Monday, August 22, 2011

FW: "Farewell to that false view which identifies church and nation." Sasse



Feed: Mercy Journeys with Pastor Harrison
Posted on: Tuesday, August 09, 2011 9:06 PM
Author: Rev. Matt Harrison
Subject: "Farewell to that false view which identifies church and nation." Sasse


So we must have the courage to say farewell to that false view which identifies church and nation. This view is not of the essence of the true Lutheran Church (it is unknown to both Luther and the Confessions); it is rather a late glorification of the concept of a national or state church. This concept existed in embryo already before the Reformation, receiving its fullest development later in regions which were altogether un-Lutheran (Zurich; England), finally breaking through also into Lutheranism. Luther's clear insight into the reality of his own nation as well as others and his sober judgment regarding Herr Omnes [Mr. Everyman] in the church were lost. And when Pietism and Rationalism lost all understanding of the church, then the people believed in the nation instead of the church. Since the nineteenth century the cultured German (and this is true of the members of other nations as well) believes in his nation as he should believe in the church of God. Faith in the church is for him an entirely theoretical matter. Faith in his nation is a matter of vital concern. "Thou shalt believe in Germany's future, in the resurrection of your nation." This was actually the tacit Third Article in the years between World Wars I and II. It was also the faith of Lutheran Germans. They did not, of course, give up the confession quod una sancta ecclesia perpetuo mansura sit [that one holy church shall continually abide] (AC VII.1). But no one lived by that confession. Nor would anyone die for it in the way many were ready to die and did die for the confession of faith in Germany. Here perhaps lies the deepest cause of the tragedy of Lutheranism in Germany. Of course they wanted the pure doctrine of the gospel. They wanted the Church of the Lutheran Confession. But when it came to a choice between that which the confession required and that which the national welfare required or seemed to require, then without fail the decision was made in favor of the national requirement and against that of the church. And all this was done under the guise of "Christian love" despite the fact that such action in no way benefited the German nation. This is the cause of the death of the Lutheran Church within the German state-church. And apparently the same is true of the remaining Lutheran Churches of Europe, at least of several of the Nordic churches. May the Lutheran Church in other areas of the world learn from this tragedy what the true church and faith in the church really are, before it is too late.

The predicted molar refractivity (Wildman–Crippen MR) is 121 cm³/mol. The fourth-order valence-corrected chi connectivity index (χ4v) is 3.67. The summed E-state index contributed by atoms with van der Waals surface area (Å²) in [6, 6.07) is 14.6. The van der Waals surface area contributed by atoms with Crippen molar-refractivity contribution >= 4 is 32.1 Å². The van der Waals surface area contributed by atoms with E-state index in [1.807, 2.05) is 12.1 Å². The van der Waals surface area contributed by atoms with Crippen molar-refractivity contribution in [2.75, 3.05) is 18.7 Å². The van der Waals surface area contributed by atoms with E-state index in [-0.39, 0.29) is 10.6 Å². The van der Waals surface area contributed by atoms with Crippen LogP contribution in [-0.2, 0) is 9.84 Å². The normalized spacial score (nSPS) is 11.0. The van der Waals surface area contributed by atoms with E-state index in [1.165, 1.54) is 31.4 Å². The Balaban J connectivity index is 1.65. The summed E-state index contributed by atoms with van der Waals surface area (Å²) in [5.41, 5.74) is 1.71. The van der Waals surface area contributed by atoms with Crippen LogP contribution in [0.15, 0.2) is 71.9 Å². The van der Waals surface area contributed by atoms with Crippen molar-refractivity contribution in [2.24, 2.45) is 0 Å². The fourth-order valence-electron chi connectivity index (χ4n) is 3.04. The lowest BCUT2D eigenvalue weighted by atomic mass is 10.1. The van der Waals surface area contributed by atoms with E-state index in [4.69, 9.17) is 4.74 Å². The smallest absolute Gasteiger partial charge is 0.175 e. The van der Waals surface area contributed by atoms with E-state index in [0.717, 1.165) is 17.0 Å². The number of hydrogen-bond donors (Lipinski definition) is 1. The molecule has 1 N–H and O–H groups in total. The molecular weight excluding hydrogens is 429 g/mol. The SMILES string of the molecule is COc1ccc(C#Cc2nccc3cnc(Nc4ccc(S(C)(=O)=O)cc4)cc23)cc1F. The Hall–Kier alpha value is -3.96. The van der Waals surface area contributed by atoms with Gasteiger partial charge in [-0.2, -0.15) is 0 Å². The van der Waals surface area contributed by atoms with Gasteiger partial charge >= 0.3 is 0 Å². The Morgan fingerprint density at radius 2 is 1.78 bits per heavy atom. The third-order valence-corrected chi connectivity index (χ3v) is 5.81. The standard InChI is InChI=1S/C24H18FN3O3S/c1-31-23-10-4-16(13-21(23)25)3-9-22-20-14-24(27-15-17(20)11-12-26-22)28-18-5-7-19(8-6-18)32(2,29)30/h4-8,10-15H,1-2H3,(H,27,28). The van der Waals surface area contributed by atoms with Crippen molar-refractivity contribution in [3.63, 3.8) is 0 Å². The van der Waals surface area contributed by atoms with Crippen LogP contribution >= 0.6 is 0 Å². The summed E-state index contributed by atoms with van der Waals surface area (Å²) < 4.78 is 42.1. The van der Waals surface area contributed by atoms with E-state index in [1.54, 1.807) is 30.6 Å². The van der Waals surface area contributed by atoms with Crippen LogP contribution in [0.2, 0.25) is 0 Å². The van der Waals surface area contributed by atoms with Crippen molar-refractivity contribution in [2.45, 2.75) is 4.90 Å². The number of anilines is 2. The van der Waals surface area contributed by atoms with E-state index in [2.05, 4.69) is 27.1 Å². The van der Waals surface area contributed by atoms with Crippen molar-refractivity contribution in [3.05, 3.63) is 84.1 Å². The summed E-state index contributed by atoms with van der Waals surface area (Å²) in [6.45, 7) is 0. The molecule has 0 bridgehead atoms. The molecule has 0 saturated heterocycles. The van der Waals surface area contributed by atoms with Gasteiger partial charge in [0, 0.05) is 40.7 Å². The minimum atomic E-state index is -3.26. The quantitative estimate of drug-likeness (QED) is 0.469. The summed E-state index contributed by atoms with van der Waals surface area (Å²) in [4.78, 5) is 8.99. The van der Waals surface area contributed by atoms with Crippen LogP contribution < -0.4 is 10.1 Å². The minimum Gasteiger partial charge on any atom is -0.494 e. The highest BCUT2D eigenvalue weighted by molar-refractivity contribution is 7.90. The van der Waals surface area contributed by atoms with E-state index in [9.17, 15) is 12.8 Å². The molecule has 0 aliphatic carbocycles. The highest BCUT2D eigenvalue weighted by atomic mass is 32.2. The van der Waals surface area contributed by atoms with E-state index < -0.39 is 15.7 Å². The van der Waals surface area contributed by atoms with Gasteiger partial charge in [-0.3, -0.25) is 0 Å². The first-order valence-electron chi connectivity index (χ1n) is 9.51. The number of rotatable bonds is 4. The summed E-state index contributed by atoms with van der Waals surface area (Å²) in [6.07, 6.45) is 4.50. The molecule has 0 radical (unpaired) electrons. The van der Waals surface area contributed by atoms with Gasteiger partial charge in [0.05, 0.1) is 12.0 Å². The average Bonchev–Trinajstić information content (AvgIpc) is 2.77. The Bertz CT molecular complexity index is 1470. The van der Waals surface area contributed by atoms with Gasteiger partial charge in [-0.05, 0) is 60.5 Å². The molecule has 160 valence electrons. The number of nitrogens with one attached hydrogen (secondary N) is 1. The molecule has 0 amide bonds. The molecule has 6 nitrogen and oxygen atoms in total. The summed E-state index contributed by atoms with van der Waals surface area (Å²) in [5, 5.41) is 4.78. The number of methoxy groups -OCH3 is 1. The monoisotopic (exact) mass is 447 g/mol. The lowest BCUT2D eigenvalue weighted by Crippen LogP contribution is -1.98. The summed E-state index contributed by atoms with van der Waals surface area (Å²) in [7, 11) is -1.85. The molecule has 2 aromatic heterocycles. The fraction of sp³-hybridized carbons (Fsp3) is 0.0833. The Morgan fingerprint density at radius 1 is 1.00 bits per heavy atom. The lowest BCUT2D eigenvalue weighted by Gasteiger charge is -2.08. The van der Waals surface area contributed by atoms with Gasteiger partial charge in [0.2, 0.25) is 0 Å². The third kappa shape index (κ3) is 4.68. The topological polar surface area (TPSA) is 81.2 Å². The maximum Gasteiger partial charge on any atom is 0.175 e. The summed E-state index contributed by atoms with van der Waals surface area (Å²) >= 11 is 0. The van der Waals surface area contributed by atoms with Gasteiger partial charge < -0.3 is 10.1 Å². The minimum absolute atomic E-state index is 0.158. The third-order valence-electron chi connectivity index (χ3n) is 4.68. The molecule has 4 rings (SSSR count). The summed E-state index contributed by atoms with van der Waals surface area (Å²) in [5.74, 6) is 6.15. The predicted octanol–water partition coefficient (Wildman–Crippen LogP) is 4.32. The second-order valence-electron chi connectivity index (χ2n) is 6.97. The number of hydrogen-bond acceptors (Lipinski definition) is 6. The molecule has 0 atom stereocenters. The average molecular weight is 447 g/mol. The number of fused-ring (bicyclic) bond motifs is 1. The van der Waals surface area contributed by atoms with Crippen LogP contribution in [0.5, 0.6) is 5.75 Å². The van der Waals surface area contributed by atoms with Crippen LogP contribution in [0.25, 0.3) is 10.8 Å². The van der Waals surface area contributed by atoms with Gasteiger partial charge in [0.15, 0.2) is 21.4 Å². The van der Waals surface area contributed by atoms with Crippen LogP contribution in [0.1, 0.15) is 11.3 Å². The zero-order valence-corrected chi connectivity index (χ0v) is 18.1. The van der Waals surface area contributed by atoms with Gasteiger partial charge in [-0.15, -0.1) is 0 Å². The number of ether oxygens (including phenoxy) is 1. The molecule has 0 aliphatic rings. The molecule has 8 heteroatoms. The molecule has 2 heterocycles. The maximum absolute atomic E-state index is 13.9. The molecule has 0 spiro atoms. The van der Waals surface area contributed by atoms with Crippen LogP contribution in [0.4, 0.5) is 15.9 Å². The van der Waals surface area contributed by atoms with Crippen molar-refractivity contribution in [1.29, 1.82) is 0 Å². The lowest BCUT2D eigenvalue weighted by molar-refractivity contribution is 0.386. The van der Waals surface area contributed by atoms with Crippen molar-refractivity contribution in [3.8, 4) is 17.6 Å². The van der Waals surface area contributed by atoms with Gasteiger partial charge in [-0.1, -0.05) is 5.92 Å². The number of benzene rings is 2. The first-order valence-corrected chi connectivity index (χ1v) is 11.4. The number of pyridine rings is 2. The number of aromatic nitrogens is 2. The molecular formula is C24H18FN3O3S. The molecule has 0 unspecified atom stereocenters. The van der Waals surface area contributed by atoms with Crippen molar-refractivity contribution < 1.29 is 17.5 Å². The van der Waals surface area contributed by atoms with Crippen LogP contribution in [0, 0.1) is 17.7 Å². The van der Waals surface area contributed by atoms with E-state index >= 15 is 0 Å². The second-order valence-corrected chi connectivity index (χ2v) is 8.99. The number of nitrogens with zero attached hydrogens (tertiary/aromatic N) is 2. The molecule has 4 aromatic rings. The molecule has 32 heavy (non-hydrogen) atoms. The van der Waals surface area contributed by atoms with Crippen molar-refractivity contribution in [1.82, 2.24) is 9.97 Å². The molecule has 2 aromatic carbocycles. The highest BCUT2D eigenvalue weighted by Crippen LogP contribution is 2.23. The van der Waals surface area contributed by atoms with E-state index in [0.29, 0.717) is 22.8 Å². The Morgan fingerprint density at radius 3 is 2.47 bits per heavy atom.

Sasse, Letters to Lutheran Pastors XII

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